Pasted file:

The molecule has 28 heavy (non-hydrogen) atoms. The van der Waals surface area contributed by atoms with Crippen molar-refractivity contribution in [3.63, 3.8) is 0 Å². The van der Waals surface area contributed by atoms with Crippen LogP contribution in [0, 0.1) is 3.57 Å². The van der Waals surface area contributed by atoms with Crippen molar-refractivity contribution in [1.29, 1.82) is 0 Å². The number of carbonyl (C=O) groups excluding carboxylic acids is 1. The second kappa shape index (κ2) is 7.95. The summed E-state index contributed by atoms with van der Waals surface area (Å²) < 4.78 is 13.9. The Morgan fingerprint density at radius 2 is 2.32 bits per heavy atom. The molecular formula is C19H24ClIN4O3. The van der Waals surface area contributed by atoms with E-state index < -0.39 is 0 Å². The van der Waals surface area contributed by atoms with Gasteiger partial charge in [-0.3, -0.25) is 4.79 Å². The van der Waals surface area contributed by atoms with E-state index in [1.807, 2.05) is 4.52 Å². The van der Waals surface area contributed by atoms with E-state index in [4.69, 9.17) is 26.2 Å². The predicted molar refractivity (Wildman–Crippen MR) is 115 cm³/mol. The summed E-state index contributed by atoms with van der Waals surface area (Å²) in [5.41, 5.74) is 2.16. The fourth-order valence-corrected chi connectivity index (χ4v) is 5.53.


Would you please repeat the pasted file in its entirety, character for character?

The molecule has 28 heavy (non-hydrogen) atoms. The van der Waals surface area contributed by atoms with Crippen molar-refractivity contribution in [3.63, 3.8) is 0 Å². The van der Waals surface area contributed by atoms with Crippen LogP contribution in [0, 0.1) is 3.57 Å². The van der Waals surface area contributed by atoms with Crippen molar-refractivity contribution in [1.29, 1.82) is 0 Å². The number of carbonyl (C=O) groups excluding carboxylic acids is 1. The second kappa shape index (κ2) is 7.95. The summed E-state index contributed by atoms with van der Waals surface area (Å²) < 4.78 is 13.9. The Morgan fingerprint density at radius 2 is 2.32 bits per heavy atom. The molecular formula is C19H24ClIN4O3. The van der Waals surface area contributed by atoms with E-state index < -0.39 is 0 Å². The van der Waals surface area contributed by atoms with Gasteiger partial charge in [-0.3, -0.25) is 4.79 Å². The van der Waals surface area contributed by atoms with E-state index in [1.807, 2.05) is 4.52 Å². The van der Waals surface area contributed by atoms with E-state index in [4.69, 9.17) is 26.2 Å². The predicted molar refractivity (Wildman–Crippen MR) is 115 cm³/mol. The summed E-state index contributed by atoms with van der Waals surface area (Å²) in [5.41, 5.74) is 2.16. The fourth-order valence-corrected chi connectivity index (χ4v) is 5.53.